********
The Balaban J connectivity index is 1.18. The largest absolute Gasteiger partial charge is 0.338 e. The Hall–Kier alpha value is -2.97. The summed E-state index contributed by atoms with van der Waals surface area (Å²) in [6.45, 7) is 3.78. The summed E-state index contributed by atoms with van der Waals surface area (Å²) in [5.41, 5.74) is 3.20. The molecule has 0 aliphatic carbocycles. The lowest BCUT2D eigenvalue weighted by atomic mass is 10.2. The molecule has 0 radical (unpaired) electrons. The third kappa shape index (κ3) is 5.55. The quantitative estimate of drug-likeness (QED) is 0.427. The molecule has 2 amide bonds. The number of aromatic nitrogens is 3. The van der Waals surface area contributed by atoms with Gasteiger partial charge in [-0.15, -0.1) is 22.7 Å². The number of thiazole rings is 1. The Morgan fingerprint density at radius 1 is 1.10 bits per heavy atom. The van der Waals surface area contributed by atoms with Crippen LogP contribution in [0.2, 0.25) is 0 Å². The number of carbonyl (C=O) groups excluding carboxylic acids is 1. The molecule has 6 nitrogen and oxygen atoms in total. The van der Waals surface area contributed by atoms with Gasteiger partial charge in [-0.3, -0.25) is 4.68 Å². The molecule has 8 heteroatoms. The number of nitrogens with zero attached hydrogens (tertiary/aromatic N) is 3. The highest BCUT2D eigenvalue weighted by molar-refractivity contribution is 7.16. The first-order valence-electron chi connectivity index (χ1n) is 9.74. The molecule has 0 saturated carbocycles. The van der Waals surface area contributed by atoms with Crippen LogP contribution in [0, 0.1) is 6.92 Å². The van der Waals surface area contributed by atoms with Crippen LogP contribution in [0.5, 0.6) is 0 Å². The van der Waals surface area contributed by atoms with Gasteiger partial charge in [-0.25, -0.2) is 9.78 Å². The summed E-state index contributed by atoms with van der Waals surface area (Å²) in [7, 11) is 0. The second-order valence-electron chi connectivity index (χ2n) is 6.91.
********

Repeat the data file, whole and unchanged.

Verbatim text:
The Balaban J connectivity index is 1.18. The largest absolute Gasteiger partial charge is 0.338 e. The Hall–Kier alpha value is -2.97. The summed E-state index contributed by atoms with van der Waals surface area (Å²) in [6.45, 7) is 3.78. The summed E-state index contributed by atoms with van der Waals surface area (Å²) in [5.41, 5.74) is 3.20. The molecule has 0 aliphatic carbocycles. The lowest BCUT2D eigenvalue weighted by atomic mass is 10.2. The molecule has 0 radical (unpaired) electrons. The third kappa shape index (κ3) is 5.55. The quantitative estimate of drug-likeness (QED) is 0.427. The molecule has 2 amide bonds. The number of aromatic nitrogens is 3. The van der Waals surface area contributed by atoms with Gasteiger partial charge in [-0.15, -0.1) is 22.7 Å². The number of thiazole rings is 1. The Morgan fingerprint density at radius 1 is 1.10 bits per heavy atom. The van der Waals surface area contributed by atoms with Crippen LogP contribution in [0.2, 0.25) is 0 Å². The number of carbonyl (C=O) groups excluding carboxylic acids is 1. The molecule has 6 nitrogen and oxygen atoms in total. The van der Waals surface area contributed by atoms with Gasteiger partial charge in [-0.3, -0.25) is 4.68 Å². The molecule has 8 heteroatoms. The number of nitrogens with zero attached hydrogens (tertiary/aromatic N) is 3. The highest BCUT2D eigenvalue weighted by molar-refractivity contribution is 7.16. The first-order valence-electron chi connectivity index (χ1n) is 9.74. The molecule has 0 saturated carbocycles. The van der Waals surface area contributed by atoms with Crippen LogP contribution in [0, 0.1) is 6.92 Å². The van der Waals surface area contributed by atoms with Crippen LogP contribution in [0.5, 0.6) is 0 Å². The van der Waals surface area contributed by atoms with Gasteiger partial charge in [-0.25, -0.2) is 9.78 Å². The summed E-state index contributed by atoms with van der Waals surface area (Å²) in [7, 11) is 0. The second-order valence-electron chi connectivity index (χ2n) is 6.91.